• [0029]
    Anodic dissolution should be broadly construed and includes, but is not limited to, the application of an anodic bias to a substrate directly or indirectly which results in the removal of conductive material from a substrate surface and into a surrounding polishing composition. Polishing composition should be broadly construed and includes, but is not limited to, a composition that provides ionic conductivity, and thus, electrical conductivity, in a liquid medium, which generally comprises materials known as electrolyte components. The amount of each electrolyte component in polishing compositions can be measured in volume percent or weight percent. Volume percent refers to a percentage based on volume of a desired liquid component divided by the total volume of all of the liquid in the complete solution. A percentage based on weight percent is the weight of the desired component divided by the total weight of all of the liquid components in the complete solution.
  • [0000]
    APPARATUS
  • [0030]
    FIG. 2 is a plan view of one embodiment of a planarization system 100 having an apparatus for electrochemically processing a substrate. The exemplary system 100 generally comprises a factory interface 102, a loading robot 104, and a planarizing module 106. The loading robot 104 is disposed proximate the factory interface 102 and the planarizing module 106 to facilitate the transfer of substrates 122 therebetween.
  • [0031]
    A controller 108 is provided to facilitate control and integration of the modules of the system 100. The controller 108 comprises a central processing unit (CPU) 110, a memory 112, and support circuits 114. The controller 108 is coupled to the various components of the system 100 to facilitate control of, for example, the planarizing, cleaning, and transfer processes.
  • [0032]
    The factory interface 102 generally includes a cleaning module 116 and one or more wafer cassettes 118. An interface robot 120 is employed to transfer substrates 122 between the wafer cassettes 118, the cleaning module 116 and an input module 124. The input module 124 is positioned to facilitate transfer of substrates 122 between the planarizing module 106 and the factory interface 102 by grippers, for example vacuum grippers or mechanical clamps (not shown).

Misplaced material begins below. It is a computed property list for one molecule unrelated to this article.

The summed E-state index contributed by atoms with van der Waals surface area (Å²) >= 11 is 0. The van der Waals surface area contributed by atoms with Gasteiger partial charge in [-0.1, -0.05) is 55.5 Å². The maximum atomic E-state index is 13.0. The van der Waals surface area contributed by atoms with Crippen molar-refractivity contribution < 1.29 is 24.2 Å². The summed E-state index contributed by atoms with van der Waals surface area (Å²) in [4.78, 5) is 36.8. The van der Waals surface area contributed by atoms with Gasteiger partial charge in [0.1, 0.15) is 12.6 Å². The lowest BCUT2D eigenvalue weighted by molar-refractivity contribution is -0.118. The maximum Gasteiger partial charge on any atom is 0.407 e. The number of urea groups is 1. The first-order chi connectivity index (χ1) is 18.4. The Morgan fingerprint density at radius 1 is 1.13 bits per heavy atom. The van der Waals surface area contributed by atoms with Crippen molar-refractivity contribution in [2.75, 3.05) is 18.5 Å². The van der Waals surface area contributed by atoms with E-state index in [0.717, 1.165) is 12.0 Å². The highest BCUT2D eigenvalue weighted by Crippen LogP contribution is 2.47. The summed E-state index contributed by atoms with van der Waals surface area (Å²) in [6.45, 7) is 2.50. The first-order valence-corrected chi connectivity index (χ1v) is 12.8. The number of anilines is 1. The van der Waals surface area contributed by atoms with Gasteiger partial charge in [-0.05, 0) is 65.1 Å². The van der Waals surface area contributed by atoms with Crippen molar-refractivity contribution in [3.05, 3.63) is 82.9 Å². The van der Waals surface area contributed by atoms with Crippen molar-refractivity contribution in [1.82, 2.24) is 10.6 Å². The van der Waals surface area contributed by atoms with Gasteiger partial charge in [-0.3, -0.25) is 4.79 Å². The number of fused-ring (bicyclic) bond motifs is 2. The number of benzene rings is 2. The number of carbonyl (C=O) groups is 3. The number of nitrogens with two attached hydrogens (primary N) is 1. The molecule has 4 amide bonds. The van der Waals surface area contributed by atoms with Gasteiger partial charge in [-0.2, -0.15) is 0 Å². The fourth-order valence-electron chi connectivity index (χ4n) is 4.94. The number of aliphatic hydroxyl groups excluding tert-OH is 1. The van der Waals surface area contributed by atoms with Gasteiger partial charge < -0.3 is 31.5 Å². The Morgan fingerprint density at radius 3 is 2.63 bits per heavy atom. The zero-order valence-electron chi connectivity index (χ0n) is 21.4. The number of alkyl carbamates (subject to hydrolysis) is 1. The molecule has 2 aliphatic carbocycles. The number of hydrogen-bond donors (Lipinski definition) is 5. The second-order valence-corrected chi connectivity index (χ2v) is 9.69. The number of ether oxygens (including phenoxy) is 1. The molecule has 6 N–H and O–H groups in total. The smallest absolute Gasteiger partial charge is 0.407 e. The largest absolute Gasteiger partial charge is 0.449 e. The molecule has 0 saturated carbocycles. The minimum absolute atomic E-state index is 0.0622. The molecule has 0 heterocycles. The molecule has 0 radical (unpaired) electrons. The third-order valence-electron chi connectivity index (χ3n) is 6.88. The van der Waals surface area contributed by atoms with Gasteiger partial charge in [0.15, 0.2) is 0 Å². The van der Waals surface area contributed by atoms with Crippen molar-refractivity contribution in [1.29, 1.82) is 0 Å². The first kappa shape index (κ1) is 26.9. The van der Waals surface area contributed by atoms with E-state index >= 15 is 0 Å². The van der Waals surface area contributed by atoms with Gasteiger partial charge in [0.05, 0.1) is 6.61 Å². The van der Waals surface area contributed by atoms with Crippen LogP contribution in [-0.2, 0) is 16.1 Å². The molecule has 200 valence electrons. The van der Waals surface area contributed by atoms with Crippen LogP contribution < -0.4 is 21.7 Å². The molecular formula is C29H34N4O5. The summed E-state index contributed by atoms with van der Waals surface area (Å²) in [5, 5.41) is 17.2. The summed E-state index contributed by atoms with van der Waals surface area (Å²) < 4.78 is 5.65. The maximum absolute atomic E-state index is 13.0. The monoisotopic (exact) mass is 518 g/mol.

• [0033]
    The planarizing module 106 includes at least a first electrochemical mechanical planarizing (ECMP) station 128, disposed in an environmentally controlled enclosure 188. Examples of planarizing modules 106 that can be adapted to benefit from the invention include MIRRA®, MIRRA MESA™, REFLEXION®, REFLEXION® LK, and REFLEXION LK ECMP™ Chemical Mechanical Planarizing Systems, all available from Applied Materials, Inc. of Santa Clara, Calif. Other planarizing modules, including those that use processing pads, planarizing webs, or a combination thereof, and those that move a substrate relative to a planarizing surface in a rotational, linear or other planar motion may also be adapted to benefit from the invention.
  • [0034]
    In the embodiment depicted in FIG. 2, the planarizing module 106 includes the first ECMP station 128, a second ECMP station 130 and a third ECMP station 132. Bulk removal of conductive material disposed on the substrate 122 may be performed through an electrochemical dissolution process at the first ECMP station 128. After the bulk material removal at the first ECMP station 128, the remaining conductive material may be removed from the substrate at the second ECMP station 130 through a multi-step electrochemical mechanical process, wherein part of the multi-step process is configured to remove residual conductive material. It is contemplated that more than one ECMP station may be utilized to perform the multi-step removal process after the bulk removal process performed at a different station. Alternatively, each of the first and second ECMP stations 128, 130 may be utilized to perform both the bulk and multi-step conductive material removal on a single station. It is also contemplated that all ECMP stations (for example 3 stations of the module 106 depicted in FIG. 2) may be configured to process the conductive layer with a two step removal process.
  • [0035]